The Lincoln Theater at 120 West Market Street is listed in the 1925 city directory. A 1920 Sanborn map shows the Lincoln Theater on North Liberty Street. Both addresses are correct, however, the entrance to the theater is on North Liberty Street.

The Lincoln Theatre was located at the corner of Liberty and Market Streets in Bennettsville, in an area known as the Gulf. Carolina B. Breeden, a well known African American businessman, owned the theater. Mr. Breeden was born in Marlboro County in 1866. A business partner, Heber Covington, was the theater’s general manager.

When Mr. Breeden died, in 1951, he willed the theater to Henry, Carl and Mamie Crosland. At some point in its history, it became the Palace Theatre. During the 1940s and 1950s, Carl and Henry Crosland ran the theater. Their sister, Mamie Crosland Johnakin sold tickets. Luther Johnakin sold peanuts and candy.


Lincoln Theatre
Later known as the Palace Theatre

In his book, “Rediscovering the Gulf: Bennettsville’s Colored Business District, 1876 – 1976” Jerry T. Kendall interviewed Mark Covington. In the interview, Mr. Covington, who was born in Clio, S.C. in 1923, recalled that boxing matches were held at the Palace theater. Blacks and Whites competed. Blacks and Whites also attended the matches. Whites sat in the balcony and Blacks sat on the ground floor.

The theater was always popular and contributed to the entertainment of local people as well as people from the surrounding farms. On a typical weekend in the 1920s and into the 1940, the streets in the Gulf were crowded with as many as two hundred people. The theater closed sometime in the mid-1950s. Today, the building is occupied by Marlboro Engineering, Inc.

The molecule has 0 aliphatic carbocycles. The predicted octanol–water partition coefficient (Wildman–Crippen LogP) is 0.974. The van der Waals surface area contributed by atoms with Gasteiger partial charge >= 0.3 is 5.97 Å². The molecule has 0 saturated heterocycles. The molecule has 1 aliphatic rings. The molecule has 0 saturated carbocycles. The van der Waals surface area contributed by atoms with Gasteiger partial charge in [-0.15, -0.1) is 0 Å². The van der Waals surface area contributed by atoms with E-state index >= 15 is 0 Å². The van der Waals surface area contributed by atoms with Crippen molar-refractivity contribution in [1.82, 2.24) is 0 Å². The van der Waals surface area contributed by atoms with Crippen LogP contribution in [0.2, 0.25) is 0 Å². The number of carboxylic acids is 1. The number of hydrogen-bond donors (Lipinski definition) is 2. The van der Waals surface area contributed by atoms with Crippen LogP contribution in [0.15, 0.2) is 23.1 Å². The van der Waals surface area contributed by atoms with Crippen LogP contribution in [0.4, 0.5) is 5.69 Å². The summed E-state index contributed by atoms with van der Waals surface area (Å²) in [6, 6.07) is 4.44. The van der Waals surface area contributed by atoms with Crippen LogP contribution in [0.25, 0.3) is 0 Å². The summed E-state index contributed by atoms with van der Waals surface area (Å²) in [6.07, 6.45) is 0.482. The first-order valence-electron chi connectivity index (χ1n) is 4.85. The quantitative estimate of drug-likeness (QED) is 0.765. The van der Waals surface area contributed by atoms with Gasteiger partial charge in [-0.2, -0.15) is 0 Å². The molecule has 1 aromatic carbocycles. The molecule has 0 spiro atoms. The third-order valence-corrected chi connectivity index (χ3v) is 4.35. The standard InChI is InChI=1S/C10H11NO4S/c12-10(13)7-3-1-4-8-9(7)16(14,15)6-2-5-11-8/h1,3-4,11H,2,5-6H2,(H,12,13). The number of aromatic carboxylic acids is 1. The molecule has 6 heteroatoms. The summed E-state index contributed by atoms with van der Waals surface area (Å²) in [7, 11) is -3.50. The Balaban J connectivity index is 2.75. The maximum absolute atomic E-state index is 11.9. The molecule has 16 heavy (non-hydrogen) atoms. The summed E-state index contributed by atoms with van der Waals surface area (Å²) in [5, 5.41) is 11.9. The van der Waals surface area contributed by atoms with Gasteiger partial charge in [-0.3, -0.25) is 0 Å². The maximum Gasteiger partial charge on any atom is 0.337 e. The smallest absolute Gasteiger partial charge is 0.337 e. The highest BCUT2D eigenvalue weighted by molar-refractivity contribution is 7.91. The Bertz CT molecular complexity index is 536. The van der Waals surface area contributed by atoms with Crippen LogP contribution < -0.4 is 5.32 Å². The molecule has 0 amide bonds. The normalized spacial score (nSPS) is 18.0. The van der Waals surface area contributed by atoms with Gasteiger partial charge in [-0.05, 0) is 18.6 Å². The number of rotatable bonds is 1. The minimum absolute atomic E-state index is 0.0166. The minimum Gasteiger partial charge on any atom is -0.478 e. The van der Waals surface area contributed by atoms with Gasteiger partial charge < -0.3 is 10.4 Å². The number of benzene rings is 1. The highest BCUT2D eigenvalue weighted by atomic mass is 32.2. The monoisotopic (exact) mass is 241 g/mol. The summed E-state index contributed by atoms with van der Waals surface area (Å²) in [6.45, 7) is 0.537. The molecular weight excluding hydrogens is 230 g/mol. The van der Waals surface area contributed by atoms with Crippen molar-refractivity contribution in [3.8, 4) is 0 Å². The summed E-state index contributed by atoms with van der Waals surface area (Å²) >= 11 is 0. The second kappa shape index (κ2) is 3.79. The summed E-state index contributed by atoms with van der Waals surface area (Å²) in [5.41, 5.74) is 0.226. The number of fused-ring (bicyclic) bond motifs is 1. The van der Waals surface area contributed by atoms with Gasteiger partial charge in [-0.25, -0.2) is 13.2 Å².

Other Bennettsville Theaters

Princess Theater at 234 East Main Street is listed in the 1925 Bennettsville city directory. It is now Carolina Cleaners.

We also discovered some old movie theater names we had not heard before and continue our research.

Alamo Theater
Pastime Theater
Palmetto Theater on Main Street. The front was painted bright Chinese red with green trim. It had a "pagoda" ticket booth in front.
Red Moon Theater on Marlboro Street.

If you know about any of these theaters, please let us hear from you. Email us.


Carolina Cleaners - formerly the Princess Theatre


October 3, 1952
Marlboro Herald-Democrat
Movie Theater advertisements

The Marlboro Herald-Democrat advertised movie theaters and Drive-Ins for Bennettsville, Clio, McColl, and Cheraw as well as the Hamlet Theatre in Hamlet, North Carolina.

In the advertisement at the left, which appeared on October 3, 1952, The Carolina Theatre claimed to be the "Home of Better Pictures." The movie Son of Paleface was showing on Thursday and Friday, accompanied by the "Latest News." A double feature was offered for Saturday night, accompanied by a serial and a color cartoon. No movie was offered on Sunday. The movie Caribbean was playing on Monday and Tuesday. Wednesday's offering was Army Bound. This was the typical schedule for a theater at this time.

On the right is an advertisement from 1966. It seems that the theater was closed on Sunday and Monday. This would not have been unusual at the time. The movie showing on Tuesday and Wednesday was Torn Curtain starring Paul Newman and Julie Andrews. Sean Connery, Joanne Woodward, and Jean Seberg starred in A Fine Madness on Thursday and Friday. Saturday's schedule was a double feature with War Gods of the Deep, also known as The City Under the Sea, starring Vincent Price, and The Rare Breed, starring James Stewart and Maureen O'Hara.


In 1966, the Carolina Theatre was known as the Cinema.

Showing at the Carolina
1952

Showing at the Cinema
1966